Sen. John McCain, R-Ariz., on Wednesday accused Sen. Rand Paul, R-Ky., of "working for Vladimir Putin" after Paul blocked consideration of a treaty that would allow Montenegro into NATO.

McCain tried to call up the treaty and warned that anyone blocking it would be helping Russia maintain its influence over the small country across the Adriatic Sea from Italy.

"If there's objection, you are achieving the objectives of Vladimir Putin," McCain warned. "If they object, they are now carrying out the desires and ambitions of Vladimir Putin, and I do not say that lightly."

But as predicted, Paul quickly objected with McCain asked for consent to call up a resolution that would have the U.S. ratify the treaty if approved.

"I object," Paul said before quickly leaving the Senate. Paul's move shocked McCain, who said Paul didn't appear to have any good reason for objecting.

"That is really remarkable," McCain said. "That a senator, blocking a treaty that is supported by the overwhelming number, perhaps 98 at least of his colleagues, would come to the floor and object, and walk away."

"The only conclusion you can draw when he walks away is he has no argument to be made," he said.

"The senator from Kentucky is now working for Vladimir Putin," McCain concluded.

Paul released a statement after the incident that said the huge and growing national debt is why the U.S. should not take on any additional commitments around the world.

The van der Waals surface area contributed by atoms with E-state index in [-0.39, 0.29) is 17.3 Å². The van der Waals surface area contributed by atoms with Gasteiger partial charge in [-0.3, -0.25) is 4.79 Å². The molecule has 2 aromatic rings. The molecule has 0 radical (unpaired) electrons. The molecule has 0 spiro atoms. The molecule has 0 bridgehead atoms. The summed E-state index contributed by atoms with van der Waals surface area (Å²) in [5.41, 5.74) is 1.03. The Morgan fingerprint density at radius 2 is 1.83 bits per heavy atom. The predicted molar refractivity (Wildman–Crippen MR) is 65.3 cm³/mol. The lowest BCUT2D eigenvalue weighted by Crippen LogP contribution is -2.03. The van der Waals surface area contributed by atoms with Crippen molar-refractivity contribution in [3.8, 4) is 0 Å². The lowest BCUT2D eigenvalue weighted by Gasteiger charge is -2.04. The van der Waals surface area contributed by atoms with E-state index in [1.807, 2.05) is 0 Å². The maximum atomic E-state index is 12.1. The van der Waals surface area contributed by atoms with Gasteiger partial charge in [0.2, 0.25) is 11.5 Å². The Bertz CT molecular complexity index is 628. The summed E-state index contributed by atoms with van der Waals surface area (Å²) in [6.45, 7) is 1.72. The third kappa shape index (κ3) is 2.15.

"Currently, the United States has troops in dozens of countries and is actively fighting in Iraq, Syria, Libya, and Yemen (with the occasional drone strike in Pakistan)," Paul said. "In addition, the United States is pledged to defend 28 countries in NATO."

"It is unwise to expand the monetary and military obligations of the United States given the burden of our $20 trillion debt," he said.

A spokeswoman for McCain said Paul's explanation isn't enough, and that he should have offered one to the chamber as he objected to McCain's request.

"The overwhelming majority of senators who support this treaty, and certainly the people of Montenegro, deserved an explanation from Senator Paul on the Senate floor as to why he sought to prevent this small, brave country from joining in the defense of the free world," said spokeswoman Julie Tarallo.

This story was corrected to note that the issue is Montenegro's admission into NATO, not the United Nations.